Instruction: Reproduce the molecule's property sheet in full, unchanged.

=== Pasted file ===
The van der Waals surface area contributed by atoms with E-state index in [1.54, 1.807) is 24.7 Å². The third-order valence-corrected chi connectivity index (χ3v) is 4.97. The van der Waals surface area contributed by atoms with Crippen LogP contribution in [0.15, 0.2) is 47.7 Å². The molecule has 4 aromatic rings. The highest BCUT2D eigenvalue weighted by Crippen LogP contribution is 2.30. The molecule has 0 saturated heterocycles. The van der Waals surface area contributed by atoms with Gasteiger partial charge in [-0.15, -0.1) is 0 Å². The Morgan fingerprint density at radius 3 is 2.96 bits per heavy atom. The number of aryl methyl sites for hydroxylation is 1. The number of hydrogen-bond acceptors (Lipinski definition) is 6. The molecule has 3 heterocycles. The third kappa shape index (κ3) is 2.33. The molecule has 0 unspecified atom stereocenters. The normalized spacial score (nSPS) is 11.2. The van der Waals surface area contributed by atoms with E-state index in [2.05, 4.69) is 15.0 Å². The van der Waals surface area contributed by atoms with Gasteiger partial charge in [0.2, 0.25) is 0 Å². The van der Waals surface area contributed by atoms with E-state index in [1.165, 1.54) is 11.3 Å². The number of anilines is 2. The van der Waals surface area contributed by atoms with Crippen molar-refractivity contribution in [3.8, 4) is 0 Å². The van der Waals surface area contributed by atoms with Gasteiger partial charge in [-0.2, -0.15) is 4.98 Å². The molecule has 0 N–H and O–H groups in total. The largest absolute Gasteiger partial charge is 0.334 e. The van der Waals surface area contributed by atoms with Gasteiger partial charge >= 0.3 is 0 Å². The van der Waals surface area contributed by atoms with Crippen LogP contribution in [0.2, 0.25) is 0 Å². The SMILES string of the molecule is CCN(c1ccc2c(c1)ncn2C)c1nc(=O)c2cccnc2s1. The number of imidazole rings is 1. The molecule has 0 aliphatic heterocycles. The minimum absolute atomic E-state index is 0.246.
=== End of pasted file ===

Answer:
The van der Waals surface area contributed by atoms with E-state index in [1.54, 1.807) is 24.7 Å². The third-order valence-corrected chi connectivity index (χ3v) is 4.97. The van der Waals surface area contributed by atoms with Crippen LogP contribution in [0.15, 0.2) is 47.7 Å². The molecule has 4 aromatic rings. The highest BCUT2D eigenvalue weighted by Crippen LogP contribution is 2.30. The molecule has 0 saturated heterocycles. The van der Waals surface area contributed by atoms with Gasteiger partial charge in [-0.15, -0.1) is 0 Å². The Morgan fingerprint density at radius 3 is 2.96 bits per heavy atom. The number of aryl methyl sites for hydroxylation is 1. The number of hydrogen-bond acceptors (Lipinski definition) is 6. The molecule has 3 heterocycles. The third kappa shape index (κ3) is 2.33. The molecule has 0 unspecified atom stereocenters. The normalized spacial score (nSPS) is 11.2. The van der Waals surface area contributed by atoms with E-state index in [2.05, 4.69) is 15.0 Å². The van der Waals surface area contributed by atoms with Gasteiger partial charge in [0.2, 0.25) is 0 Å². The van der Waals surface area contributed by atoms with E-state index in [1.165, 1.54) is 11.3 Å². The number of anilines is 2. The van der Waals surface area contributed by atoms with Crippen molar-refractivity contribution in [3.8, 4) is 0 Å². The van der Waals surface area contributed by atoms with Gasteiger partial charge in [-0.2, -0.15) is 4.98 Å². The molecule has 0 N–H and O–H groups in total. The largest absolute Gasteiger partial charge is 0.334 e. The van der Waals surface area contributed by atoms with Gasteiger partial charge >= 0.3 is 0 Å². The van der Waals surface area contributed by atoms with Crippen LogP contribution in [0.2, 0.25) is 0 Å². The SMILES string of the molecule is CCN(c1ccc2c(c1)ncn2C)c1nc(=O)c2cccnc2s1. The number of imidazole rings is 1. The molecule has 0 aliphatic heterocycles. The minimum absolute atomic E-state index is 0.246.